Trump’s Cuts To Social Security Benefits Would Save Less Than $1B Over 10 Years


Trump's cuts to social security would save less than $1 billion over 10 years and could see thousands lose benefits.

The Trump administration’s proposed cuts to social security benefits would save less than $1 billion over 10 years and could see thousands of Americans lose their disability benefits, prompting widespread criticism, according to Newsweek has received 56,428 comments about the rule change and published more than 71,000, many of which are critical of the idea. 

Nearly 10 million people receive Social Security Disability Insurance Program payments nationwide, while more than eight million receive Supplemental Security Income payments. 

Under the new proposals, the disability reviews to check whether a person is eligible for disability benefits would become more frequent in many cases. 

Americans who receive payments are divided into three categories for disability reviews: Medical Improvement Expected (MIE), Medical Improvement Possible (MIP), and Medical Improvement Not Expected (MINE). The category determines the frequency of checks.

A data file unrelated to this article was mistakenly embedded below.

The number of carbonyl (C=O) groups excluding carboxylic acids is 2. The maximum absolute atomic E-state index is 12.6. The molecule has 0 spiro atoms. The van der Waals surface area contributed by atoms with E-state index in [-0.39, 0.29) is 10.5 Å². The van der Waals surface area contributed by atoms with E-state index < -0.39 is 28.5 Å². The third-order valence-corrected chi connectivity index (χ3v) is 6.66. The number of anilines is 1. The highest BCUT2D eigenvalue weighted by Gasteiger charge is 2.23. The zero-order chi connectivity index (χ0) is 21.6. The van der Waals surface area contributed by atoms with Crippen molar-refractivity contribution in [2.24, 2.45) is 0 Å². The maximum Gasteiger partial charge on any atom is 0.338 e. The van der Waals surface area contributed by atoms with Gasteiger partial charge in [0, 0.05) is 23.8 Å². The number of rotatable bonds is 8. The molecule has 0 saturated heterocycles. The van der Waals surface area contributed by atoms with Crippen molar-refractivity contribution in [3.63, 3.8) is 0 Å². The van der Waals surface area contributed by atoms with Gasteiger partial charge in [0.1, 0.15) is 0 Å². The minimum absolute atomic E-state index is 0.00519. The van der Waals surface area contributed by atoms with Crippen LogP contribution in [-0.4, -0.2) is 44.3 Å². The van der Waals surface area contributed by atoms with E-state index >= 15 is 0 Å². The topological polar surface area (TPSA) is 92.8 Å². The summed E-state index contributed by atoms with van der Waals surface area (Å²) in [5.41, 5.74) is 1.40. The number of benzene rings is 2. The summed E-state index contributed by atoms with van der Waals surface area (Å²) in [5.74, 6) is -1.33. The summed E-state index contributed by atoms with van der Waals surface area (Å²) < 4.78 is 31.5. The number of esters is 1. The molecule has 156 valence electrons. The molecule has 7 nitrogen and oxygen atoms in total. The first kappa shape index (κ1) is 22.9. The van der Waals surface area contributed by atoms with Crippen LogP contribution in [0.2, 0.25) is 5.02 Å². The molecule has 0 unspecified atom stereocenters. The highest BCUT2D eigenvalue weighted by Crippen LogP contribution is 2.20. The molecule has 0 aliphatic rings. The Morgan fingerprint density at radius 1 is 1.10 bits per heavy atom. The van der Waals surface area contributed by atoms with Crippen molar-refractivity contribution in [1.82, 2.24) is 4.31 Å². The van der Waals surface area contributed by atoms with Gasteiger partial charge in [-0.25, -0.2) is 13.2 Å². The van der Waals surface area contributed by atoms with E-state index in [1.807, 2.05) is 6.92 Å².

The administration proposed adding a fourth category, Medical Improvement Likely, which would lead to 2.6 million more reviews conducted between 2020 and 2029, and a $2.6 billion drop in benefit payments over the same period. However, the extra reviews are forecasted to cost $1.8 billion. 

A spokesperson for Social Security Works confirmed that it and other progressive advocacy groups had encouraged activists to write letters about the new rule.

“An attack on any part of Social Security is an attack on the entire system,” the Social Security Works Executive Director Alex Lawson said in an emailed statement.

“These rule changes are designed to take Social Security benefits away from some of the most vulnerable people in our country, including children. When the Reagan Administration implemented a similar policy, hundreds of thousands wrongly lost their benefits. Many of them died, several by suicide,” Lawson said. 

Lawson then noted that the Reagan administration suspended its policy in the wake of public backlash, suggesting that a similar outcry was needed against the Trump administration’s proposed rule change. 

“We encourage everyone to submit comments and contact their members of Congress to ask them to speak out against this attack on Social Security,” Lawson said. 

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